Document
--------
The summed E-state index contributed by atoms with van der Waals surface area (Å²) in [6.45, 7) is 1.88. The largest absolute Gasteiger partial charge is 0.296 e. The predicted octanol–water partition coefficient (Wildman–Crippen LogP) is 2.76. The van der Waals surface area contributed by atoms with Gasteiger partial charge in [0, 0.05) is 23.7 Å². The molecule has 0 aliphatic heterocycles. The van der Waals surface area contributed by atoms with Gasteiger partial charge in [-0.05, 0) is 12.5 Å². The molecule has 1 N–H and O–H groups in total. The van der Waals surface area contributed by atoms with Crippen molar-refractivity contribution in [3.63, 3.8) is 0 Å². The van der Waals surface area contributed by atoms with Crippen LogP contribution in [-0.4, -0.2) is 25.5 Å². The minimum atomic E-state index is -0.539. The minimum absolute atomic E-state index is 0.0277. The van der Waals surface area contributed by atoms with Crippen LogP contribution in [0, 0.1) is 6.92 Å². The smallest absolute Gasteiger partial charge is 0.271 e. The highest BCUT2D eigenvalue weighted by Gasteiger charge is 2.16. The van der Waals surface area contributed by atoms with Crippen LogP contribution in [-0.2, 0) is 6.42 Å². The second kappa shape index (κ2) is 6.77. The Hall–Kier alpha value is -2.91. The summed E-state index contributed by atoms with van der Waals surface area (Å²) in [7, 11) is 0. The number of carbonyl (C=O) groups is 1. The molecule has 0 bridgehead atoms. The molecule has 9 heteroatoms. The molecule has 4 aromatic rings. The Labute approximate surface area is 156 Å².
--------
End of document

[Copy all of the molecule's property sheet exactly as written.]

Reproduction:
The summed E-state index contributed by atoms with van der Waals surface area (Å²) in [6.45, 7) is 1.88. The largest absolute Gasteiger partial charge is 0.296 e. The predicted octanol–water partition coefficient (Wildman–Crippen LogP) is 2.76. The van der Waals surface area contributed by atoms with Gasteiger partial charge in [0, 0.05) is 23.7 Å². The molecule has 0 aliphatic heterocycles. The van der Waals surface area contributed by atoms with Gasteiger partial charge in [-0.05, 0) is 12.5 Å². The molecule has 1 N–H and O–H groups in total. The van der Waals surface area contributed by atoms with Crippen molar-refractivity contribution in [3.63, 3.8) is 0 Å². The van der Waals surface area contributed by atoms with Crippen LogP contribution in [-0.4, -0.2) is 25.5 Å². The minimum atomic E-state index is -0.539. The minimum absolute atomic E-state index is 0.0277. The van der Waals surface area contributed by atoms with Crippen LogP contribution in [0, 0.1) is 6.92 Å². The smallest absolute Gasteiger partial charge is 0.271 e. The highest BCUT2D eigenvalue weighted by Gasteiger charge is 2.16. The van der Waals surface area contributed by atoms with Crippen LogP contribution in [-0.2, 0) is 6.42 Å². The second kappa shape index (κ2) is 6.77. The Hall–Kier alpha value is -2.91. The summed E-state index contributed by atoms with van der Waals surface area (Å²) in [7, 11) is 0. The number of carbonyl (C=O) groups is 1. The molecule has 0 bridgehead atoms. The molecule has 9 heteroatoms. The molecule has 4 aromatic rings. The Labute approximate surface area is 156 Å².